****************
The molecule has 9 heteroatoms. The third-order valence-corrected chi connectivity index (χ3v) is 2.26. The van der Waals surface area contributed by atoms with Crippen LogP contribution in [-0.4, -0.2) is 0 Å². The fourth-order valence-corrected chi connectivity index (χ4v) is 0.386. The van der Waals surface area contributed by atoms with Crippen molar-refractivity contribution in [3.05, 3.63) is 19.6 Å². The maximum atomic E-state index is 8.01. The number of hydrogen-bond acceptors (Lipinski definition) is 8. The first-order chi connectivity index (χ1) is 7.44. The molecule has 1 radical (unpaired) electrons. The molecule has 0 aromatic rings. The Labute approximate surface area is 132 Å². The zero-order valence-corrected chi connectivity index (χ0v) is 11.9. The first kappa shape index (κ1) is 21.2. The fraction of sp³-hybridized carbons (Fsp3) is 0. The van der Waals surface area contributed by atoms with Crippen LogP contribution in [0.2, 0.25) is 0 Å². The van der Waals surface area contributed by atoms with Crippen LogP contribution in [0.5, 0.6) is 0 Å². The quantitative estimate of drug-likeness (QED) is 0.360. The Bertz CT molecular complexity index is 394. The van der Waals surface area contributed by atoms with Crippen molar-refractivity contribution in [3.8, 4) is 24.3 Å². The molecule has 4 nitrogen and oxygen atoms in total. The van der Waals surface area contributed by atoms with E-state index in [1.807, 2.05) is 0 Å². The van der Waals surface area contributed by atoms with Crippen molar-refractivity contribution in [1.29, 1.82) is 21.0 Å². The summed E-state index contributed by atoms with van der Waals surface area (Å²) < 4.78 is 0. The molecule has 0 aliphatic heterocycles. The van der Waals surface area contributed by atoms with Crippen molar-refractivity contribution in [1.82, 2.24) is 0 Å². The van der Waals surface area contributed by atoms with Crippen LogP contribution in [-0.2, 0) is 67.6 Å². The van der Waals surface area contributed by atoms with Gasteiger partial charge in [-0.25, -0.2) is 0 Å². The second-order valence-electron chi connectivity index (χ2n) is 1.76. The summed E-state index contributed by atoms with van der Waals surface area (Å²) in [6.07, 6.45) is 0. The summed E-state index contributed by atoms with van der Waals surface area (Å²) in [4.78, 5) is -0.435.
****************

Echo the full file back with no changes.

The molecule has 9 heteroatoms. The third-order valence-corrected chi connectivity index (χ3v) is 2.26. The van der Waals surface area contributed by atoms with Crippen LogP contribution in [-0.4, -0.2) is 0 Å². The fourth-order valence-corrected chi connectivity index (χ4v) is 0.386. The van der Waals surface area contributed by atoms with Crippen molar-refractivity contribution in [3.05, 3.63) is 19.6 Å². The maximum atomic E-state index is 8.01. The number of hydrogen-bond acceptors (Lipinski definition) is 8. The first-order chi connectivity index (χ1) is 7.44. The molecule has 1 radical (unpaired) electrons. The molecule has 0 aromatic rings. The Labute approximate surface area is 132 Å². The zero-order valence-corrected chi connectivity index (χ0v) is 11.9. The first kappa shape index (κ1) is 21.2. The fraction of sp³-hybridized carbons (Fsp3) is 0. The van der Waals surface area contributed by atoms with Crippen LogP contribution in [0.2, 0.25) is 0 Å². The van der Waals surface area contributed by atoms with Crippen LogP contribution in [0.5, 0.6) is 0 Å². The quantitative estimate of drug-likeness (QED) is 0.360. The Bertz CT molecular complexity index is 394. The van der Waals surface area contributed by atoms with Crippen molar-refractivity contribution in [3.8, 4) is 24.3 Å². The molecule has 4 nitrogen and oxygen atoms in total. The van der Waals surface area contributed by atoms with E-state index in [1.807, 2.05) is 0 Å². The van der Waals surface area contributed by atoms with Crippen molar-refractivity contribution in [1.29, 1.82) is 21.0 Å². The summed E-state index contributed by atoms with van der Waals surface area (Å²) < 4.78 is 0. The molecule has 0 aliphatic heterocycles. The van der Waals surface area contributed by atoms with Crippen molar-refractivity contribution in [1.82, 2.24) is 0 Å². The van der Waals surface area contributed by atoms with Crippen LogP contribution in [-0.2, 0) is 67.6 Å². The van der Waals surface area contributed by atoms with Gasteiger partial charge in [-0.25, -0.2) is 0 Å². The second-order valence-electron chi connectivity index (χ2n) is 1.76. The summed E-state index contributed by atoms with van der Waals surface area (Å²) in [6.07, 6.45) is 0. The summed E-state index contributed by atoms with van der Waals surface area (Å²) in [4.78, 5) is -0.435.